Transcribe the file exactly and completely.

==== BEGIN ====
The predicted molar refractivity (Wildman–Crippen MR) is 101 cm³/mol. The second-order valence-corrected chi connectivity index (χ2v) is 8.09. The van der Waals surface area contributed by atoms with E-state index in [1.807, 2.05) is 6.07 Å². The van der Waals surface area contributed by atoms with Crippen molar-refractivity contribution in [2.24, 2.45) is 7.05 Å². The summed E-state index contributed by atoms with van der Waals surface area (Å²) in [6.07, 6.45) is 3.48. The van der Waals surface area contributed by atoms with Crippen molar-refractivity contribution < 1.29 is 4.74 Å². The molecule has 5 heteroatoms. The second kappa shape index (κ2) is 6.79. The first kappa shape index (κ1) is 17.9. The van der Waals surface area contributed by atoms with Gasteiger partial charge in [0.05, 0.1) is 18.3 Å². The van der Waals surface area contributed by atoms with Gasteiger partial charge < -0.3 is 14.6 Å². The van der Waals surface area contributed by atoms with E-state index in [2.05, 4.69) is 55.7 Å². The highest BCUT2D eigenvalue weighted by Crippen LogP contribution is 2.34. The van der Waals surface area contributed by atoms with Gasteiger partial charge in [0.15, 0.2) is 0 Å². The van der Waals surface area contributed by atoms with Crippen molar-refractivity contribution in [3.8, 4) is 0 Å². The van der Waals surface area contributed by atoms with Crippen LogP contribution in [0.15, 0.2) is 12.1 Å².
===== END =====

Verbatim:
The predicted molar refractivity (Wildman–Crippen MR) is 101 cm³/mol. The second-order valence-corrected chi connectivity index (χ2v) is 8.09. The van der Waals surface area contributed by atoms with E-state index in [1.807, 2.05) is 6.07 Å². The van der Waals surface area contributed by atoms with Crippen molar-refractivity contribution in [2.24, 2.45) is 7.05 Å². The summed E-state index contributed by atoms with van der Waals surface area (Å²) in [6.07, 6.45) is 3.48. The van der Waals surface area contributed by atoms with Crippen molar-refractivity contribution < 1.29 is 4.74 Å². The molecule has 5 heteroatoms. The second kappa shape index (κ2) is 6.79. The first kappa shape index (κ1) is 17.9. The van der Waals surface area contributed by atoms with Gasteiger partial charge in [0.05, 0.1) is 18.3 Å². The van der Waals surface area contributed by atoms with Gasteiger partial charge < -0.3 is 14.6 Å². The van der Waals surface area contributed by atoms with E-state index in [2.05, 4.69) is 55.7 Å². The highest BCUT2D eigenvalue weighted by Crippen LogP contribution is 2.34. The van der Waals surface area contributed by atoms with Gasteiger partial charge in [0.15, 0.2) is 0 Å². The van der Waals surface area contributed by atoms with Crippen molar-refractivity contribution in [3.8, 4) is 0 Å². The van der Waals surface area contributed by atoms with Crippen LogP contribution in [0.15, 0.2) is 12.1 Å².